Our observation of the trend in all-cause annual hospital mortality coinciding closely with the trend in the consumption of the three blood products is of great interest. There was a slow increase in mortality to a maximum and then a sharp drop after 1995, followed by a slow increase after the year 2000 [Figure 3]. It is relevant to add here that the total number of patient admissions to the KKUH was just under 34,000 in 1996 and remained stable up to 2007. The sharp drop in mortality that coincided with a similar drop in the consumption of the three blood products confirms and extends earlier reports that less transfusion of blood products is associated with better patient outcome including morbidity and mortality.[59],[60],[61] It is known that the benefit and efficacy of transfusing blood products in improving patient outcomes is not evidence based and has been mostly taken for granted and has opened the door to its abuse and wastage. In fact, excessive resort to hemotherapy, as has uncovered by numerous reports, as discussed above, is common in blood transfusion practice.[30],[31],[32],[33],[34] The slow increase in the consumption of the three blood products which started after the year 2000 was attributed to the expansion of patient care in the departments of cardiac surgery, medicine (hematology/oncology service), and accident and emergency; the all-cause mortality increased slowly up to 2008.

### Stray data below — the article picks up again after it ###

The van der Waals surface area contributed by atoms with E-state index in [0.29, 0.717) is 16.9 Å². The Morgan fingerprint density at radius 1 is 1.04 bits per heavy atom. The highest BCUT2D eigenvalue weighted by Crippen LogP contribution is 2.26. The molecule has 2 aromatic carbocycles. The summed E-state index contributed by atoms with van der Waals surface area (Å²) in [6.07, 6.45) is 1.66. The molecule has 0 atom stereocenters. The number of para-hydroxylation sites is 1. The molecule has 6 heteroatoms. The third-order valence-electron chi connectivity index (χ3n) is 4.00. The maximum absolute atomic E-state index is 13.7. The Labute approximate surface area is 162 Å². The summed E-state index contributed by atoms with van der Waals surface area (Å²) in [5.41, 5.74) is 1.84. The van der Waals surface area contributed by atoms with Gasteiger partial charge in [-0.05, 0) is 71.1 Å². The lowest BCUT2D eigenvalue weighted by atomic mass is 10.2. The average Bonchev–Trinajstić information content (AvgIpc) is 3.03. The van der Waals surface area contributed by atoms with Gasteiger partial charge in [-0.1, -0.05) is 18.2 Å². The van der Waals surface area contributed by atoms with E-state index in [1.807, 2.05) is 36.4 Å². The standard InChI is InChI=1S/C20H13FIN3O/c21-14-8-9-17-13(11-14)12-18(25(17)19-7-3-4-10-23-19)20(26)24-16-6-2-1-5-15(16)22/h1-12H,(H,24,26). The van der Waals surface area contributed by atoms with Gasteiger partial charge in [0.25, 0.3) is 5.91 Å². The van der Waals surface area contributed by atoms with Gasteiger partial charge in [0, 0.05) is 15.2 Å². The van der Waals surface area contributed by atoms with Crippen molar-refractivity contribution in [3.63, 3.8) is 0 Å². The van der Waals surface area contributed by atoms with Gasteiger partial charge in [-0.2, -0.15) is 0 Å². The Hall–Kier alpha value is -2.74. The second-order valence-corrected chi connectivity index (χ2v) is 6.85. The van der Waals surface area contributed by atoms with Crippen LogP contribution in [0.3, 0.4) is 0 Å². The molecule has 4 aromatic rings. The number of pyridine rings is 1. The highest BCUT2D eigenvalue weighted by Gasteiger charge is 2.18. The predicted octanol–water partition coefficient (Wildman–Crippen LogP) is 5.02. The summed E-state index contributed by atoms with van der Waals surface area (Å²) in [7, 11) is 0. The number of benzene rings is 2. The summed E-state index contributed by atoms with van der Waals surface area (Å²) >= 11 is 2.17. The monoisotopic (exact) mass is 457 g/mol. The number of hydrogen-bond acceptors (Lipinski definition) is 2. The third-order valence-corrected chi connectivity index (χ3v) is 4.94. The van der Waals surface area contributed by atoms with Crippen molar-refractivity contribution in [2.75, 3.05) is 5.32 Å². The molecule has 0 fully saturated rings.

Building on the notion that less blood transfusion improves the safety of blood transfusion, the recent adoption of blood management strategies, especially restrictive blood transfusion practices,[59],[60],[61] is nowadays gaining a lot of popularity in many institutions. It is also a welcome message to developing countries which face continuous shortage of safe blood, as a result of both shortage of donors and poor laboratory facilities to test donated blood for the widespread infective agents such as HIV and HCV.[62],[63]